Students Inspire at the Annual Innovative Research Symposium

Students Inspire at the Annual Innovative Research Symposium

Image of students at the Symposium.

Seniors Joshua Dougherty, Mckenzie Armington, Kaitlyn Nelson, and Tyler Moragas

The Fairfield community filled the Barone Campus Center on April 25, 2019 as more than 300 students from across disciplines – including undergraduate, graduate, nursing, and Sigma Xi – shared their collaborative research projects.

Innovation. The spark of imagination that drives intellectual curiosity defined this year’s Innovative Research Symposium, a signature Fairfield event bookending our academic year.

— Jocelyn M. Boryczka, PhD, Associate Vice Provost for Scholarly, Creative, and Community Engagement

Each year, Fairfield students from nearly every discipline and field of study come together to share scholarly projects at the annual Innovative Research Symposium. Last week, the University community celebrated the impressive work of undergraduate and graduate students and their faculty mentors at this signature event. A portion of these projects are made possible by the generosity of Fairfield supporters funded by grants and scholarships. The Symposium was hosted by the Office of the Provost, in collaboration with all Schools, the College, and Sigma Xi.

“Innovation. The spark of imagination that drives intellectual curiosity defined this year’s Innovative Research Symposium, a signature Fairfield event bookending our academic year,” said Jocelyn M. Boryczka, PhD, associate vice provost for scholarly, creative, and community engagement. “We hosted over 300 students from across the disciplines, who presented their collaborative research projects with faculty members and also spotlighted our outstanding faculty research and scholarship. All of this great work is captured in our eBook, another innovative addition to the Symposium this year. We are grateful for all the friends of Fairfield – from donors and Advisory Board members, to the Board of Trustees – who could join us for this celebration of academic excellence.”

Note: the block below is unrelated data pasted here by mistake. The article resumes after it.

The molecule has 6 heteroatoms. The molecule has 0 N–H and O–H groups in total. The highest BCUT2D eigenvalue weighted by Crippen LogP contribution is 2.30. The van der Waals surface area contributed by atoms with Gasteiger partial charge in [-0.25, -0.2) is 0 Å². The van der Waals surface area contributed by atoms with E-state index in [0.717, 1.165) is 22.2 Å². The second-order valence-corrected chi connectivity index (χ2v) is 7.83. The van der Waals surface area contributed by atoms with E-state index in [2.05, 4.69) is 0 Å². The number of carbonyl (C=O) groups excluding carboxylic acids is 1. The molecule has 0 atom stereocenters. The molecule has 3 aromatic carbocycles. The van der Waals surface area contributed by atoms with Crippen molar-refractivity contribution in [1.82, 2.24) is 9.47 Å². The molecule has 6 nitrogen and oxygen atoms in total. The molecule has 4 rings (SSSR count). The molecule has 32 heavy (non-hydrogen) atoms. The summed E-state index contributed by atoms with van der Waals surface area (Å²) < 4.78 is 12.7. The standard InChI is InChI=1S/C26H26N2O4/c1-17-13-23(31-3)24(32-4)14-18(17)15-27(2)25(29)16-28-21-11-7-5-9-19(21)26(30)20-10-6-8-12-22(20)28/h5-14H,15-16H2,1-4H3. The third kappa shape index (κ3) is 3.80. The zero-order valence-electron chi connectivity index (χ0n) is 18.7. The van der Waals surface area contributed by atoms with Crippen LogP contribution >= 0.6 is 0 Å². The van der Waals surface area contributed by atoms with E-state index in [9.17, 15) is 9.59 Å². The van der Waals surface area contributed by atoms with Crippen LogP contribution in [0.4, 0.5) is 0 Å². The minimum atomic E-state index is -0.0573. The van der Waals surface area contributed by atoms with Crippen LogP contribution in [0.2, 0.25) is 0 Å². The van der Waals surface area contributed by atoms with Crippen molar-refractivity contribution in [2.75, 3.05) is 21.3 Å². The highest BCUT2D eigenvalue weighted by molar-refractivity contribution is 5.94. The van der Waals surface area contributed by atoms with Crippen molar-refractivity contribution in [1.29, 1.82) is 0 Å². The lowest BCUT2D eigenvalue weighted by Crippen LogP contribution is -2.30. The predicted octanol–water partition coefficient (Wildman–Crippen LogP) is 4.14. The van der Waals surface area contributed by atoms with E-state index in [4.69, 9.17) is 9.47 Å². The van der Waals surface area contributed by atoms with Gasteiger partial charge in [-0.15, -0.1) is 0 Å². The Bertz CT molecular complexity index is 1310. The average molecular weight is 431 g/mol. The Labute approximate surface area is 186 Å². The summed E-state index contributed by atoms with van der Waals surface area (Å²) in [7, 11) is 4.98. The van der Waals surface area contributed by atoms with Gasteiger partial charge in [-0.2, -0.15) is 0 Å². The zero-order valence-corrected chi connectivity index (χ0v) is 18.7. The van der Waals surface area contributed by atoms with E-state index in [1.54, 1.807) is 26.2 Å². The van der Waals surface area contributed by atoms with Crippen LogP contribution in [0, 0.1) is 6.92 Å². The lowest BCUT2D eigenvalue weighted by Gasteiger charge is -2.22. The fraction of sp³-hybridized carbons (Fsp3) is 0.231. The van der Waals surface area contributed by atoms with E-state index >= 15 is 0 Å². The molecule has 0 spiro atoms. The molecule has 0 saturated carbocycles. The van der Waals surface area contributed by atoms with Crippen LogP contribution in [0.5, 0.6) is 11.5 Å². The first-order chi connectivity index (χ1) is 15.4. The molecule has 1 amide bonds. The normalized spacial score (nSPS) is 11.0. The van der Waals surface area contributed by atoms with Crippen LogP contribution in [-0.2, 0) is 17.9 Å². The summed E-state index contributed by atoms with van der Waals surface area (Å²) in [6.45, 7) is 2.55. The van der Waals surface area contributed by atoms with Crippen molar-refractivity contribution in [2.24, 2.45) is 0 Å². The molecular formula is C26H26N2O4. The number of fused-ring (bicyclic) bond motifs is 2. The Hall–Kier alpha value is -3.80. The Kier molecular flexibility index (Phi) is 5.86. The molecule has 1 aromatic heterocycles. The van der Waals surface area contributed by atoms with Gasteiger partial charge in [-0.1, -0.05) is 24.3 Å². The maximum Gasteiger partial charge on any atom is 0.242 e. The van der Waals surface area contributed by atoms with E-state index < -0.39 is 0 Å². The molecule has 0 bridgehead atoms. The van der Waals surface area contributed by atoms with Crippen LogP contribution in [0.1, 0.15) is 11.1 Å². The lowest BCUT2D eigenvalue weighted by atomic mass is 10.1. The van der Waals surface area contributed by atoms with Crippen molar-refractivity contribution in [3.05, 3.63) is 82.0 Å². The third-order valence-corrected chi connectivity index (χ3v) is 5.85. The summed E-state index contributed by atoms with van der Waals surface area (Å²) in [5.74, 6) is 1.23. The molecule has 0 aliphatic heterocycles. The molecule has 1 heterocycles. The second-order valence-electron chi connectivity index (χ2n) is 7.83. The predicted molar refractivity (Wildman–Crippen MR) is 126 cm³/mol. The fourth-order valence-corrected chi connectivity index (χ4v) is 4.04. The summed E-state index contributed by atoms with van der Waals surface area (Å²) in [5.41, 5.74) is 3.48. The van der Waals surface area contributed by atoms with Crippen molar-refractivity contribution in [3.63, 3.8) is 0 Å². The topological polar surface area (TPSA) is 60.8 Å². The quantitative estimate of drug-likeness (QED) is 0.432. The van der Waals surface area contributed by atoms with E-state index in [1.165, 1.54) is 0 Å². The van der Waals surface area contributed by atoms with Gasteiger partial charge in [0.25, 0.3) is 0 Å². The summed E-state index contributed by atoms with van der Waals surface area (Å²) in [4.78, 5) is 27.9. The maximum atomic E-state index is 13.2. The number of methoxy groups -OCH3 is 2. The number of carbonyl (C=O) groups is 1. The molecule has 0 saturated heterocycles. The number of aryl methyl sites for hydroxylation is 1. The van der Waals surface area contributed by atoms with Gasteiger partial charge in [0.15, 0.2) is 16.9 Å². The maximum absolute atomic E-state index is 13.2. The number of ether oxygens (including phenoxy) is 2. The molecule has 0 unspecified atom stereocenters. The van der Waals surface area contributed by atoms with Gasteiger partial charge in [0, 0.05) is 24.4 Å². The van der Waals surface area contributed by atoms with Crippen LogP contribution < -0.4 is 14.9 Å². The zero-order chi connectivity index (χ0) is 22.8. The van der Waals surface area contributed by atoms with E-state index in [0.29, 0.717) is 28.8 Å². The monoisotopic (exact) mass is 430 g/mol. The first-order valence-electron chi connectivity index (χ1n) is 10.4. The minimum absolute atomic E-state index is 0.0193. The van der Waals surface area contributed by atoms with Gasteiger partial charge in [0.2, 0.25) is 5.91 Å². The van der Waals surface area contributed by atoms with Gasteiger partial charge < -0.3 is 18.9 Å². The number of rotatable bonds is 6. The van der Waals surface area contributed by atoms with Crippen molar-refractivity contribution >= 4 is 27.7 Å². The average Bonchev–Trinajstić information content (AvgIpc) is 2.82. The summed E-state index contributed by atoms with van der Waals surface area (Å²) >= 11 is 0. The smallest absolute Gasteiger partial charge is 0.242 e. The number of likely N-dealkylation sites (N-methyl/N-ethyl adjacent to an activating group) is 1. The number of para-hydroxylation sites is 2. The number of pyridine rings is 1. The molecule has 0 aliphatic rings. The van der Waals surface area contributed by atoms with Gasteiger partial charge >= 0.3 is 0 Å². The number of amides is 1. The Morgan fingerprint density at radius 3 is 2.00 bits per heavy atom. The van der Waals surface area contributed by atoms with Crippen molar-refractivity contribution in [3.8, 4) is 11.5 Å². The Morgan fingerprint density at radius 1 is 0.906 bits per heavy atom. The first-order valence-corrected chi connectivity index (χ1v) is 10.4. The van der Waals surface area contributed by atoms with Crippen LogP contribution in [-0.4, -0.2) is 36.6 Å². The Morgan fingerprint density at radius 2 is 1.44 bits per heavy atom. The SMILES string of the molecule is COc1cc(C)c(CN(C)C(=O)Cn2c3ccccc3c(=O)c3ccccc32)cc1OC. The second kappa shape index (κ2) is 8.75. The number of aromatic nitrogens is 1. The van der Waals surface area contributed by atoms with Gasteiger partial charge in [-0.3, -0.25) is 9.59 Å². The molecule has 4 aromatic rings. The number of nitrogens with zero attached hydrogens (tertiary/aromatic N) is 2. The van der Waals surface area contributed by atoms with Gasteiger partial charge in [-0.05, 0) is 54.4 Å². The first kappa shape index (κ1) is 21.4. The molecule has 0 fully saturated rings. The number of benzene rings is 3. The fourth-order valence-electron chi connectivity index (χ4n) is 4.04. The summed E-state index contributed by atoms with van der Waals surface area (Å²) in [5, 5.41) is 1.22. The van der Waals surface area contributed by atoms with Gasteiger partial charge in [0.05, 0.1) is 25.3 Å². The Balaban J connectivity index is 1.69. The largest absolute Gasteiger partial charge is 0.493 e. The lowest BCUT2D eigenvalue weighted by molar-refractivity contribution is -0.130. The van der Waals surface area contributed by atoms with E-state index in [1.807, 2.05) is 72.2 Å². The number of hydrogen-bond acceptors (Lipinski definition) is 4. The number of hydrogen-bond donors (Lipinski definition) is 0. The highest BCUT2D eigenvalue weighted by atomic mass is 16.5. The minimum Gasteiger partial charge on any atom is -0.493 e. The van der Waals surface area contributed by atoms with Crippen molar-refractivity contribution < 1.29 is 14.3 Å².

The professionalism and excitement of students eager to show off their work exemplified the vibrant spirit and intellectual vitality of Fairfield’s scholarly community. The full-day event began in the morning as students arrived to hang their posters at their assigned presentation space. Student greeters welcomed the campus community, benefactors, and friends of Fairfield, and encouraged event attendees to download the Symposium eBook, a searchable, digital archive of all research projects presented. The day closed with a reception highlighting research from several students and faculty.

The following research projects are a taste of the great work shared at the 2019 Innovative Research Symposium. For a complete listing of all projects presented at the Symposium, please visit the Symposium web page to download the eBook.

Fairfield Slavery Project: The Vincent J. Rosivach Register for Slaves in Fairfield, CT
Olivia McEvoy '19 and Alec Lurie '19
Faculty Mentor: Giovanni Ruffini, PhD